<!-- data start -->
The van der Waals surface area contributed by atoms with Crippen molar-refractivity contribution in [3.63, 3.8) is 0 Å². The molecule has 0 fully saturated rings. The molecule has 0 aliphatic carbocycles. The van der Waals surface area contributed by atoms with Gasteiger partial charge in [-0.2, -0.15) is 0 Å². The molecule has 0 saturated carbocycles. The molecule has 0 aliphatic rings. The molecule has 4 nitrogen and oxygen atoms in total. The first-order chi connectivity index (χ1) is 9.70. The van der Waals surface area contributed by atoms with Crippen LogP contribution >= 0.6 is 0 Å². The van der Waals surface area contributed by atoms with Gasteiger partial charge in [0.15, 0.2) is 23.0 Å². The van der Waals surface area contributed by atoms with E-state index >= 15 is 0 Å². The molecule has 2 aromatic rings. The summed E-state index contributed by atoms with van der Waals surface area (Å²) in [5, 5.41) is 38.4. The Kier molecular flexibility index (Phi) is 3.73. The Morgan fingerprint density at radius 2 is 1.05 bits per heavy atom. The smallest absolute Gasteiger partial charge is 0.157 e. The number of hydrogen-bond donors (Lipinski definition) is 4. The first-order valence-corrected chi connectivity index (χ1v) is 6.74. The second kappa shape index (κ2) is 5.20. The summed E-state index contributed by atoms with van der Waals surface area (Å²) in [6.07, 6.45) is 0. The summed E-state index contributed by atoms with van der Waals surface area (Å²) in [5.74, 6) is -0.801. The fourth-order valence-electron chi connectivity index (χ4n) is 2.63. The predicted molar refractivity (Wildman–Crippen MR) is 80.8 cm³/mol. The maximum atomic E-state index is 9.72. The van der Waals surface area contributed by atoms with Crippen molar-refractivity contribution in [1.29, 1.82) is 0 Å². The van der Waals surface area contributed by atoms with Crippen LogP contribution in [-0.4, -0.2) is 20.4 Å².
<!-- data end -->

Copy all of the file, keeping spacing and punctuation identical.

The van der Waals surface area contributed by atoms with Crippen molar-refractivity contribution in [3.63, 3.8) is 0 Å². The molecule has 0 fully saturated rings. The molecule has 0 aliphatic carbocycles. The van der Waals surface area contributed by atoms with Gasteiger partial charge in [-0.2, -0.15) is 0 Å². The molecule has 0 saturated carbocycles. The molecule has 0 aliphatic rings. The molecule has 4 nitrogen and oxygen atoms in total. The first-order chi connectivity index (χ1) is 9.70. The van der Waals surface area contributed by atoms with Crippen LogP contribution >= 0.6 is 0 Å². The van der Waals surface area contributed by atoms with Gasteiger partial charge in [0.15, 0.2) is 23.0 Å². The van der Waals surface area contributed by atoms with E-state index >= 15 is 0 Å². The molecule has 2 aromatic rings. The summed E-state index contributed by atoms with van der Waals surface area (Å²) in [5, 5.41) is 38.4. The Kier molecular flexibility index (Phi) is 3.73. The Morgan fingerprint density at radius 2 is 1.05 bits per heavy atom. The smallest absolute Gasteiger partial charge is 0.157 e. The number of hydrogen-bond donors (Lipinski definition) is 4. The first-order valence-corrected chi connectivity index (χ1v) is 6.74. The second kappa shape index (κ2) is 5.20. The summed E-state index contributed by atoms with van der Waals surface area (Å²) in [6.07, 6.45) is 0. The summed E-state index contributed by atoms with van der Waals surface area (Å²) in [5.74, 6) is -0.801. The fourth-order valence-electron chi connectivity index (χ4n) is 2.63. The predicted molar refractivity (Wildman–Crippen MR) is 80.8 cm³/mol. The maximum atomic E-state index is 9.72. The van der Waals surface area contributed by atoms with Crippen molar-refractivity contribution in [1.29, 1.82) is 0 Å². The van der Waals surface area contributed by atoms with Crippen LogP contribution in [-0.4, -0.2) is 20.4 Å².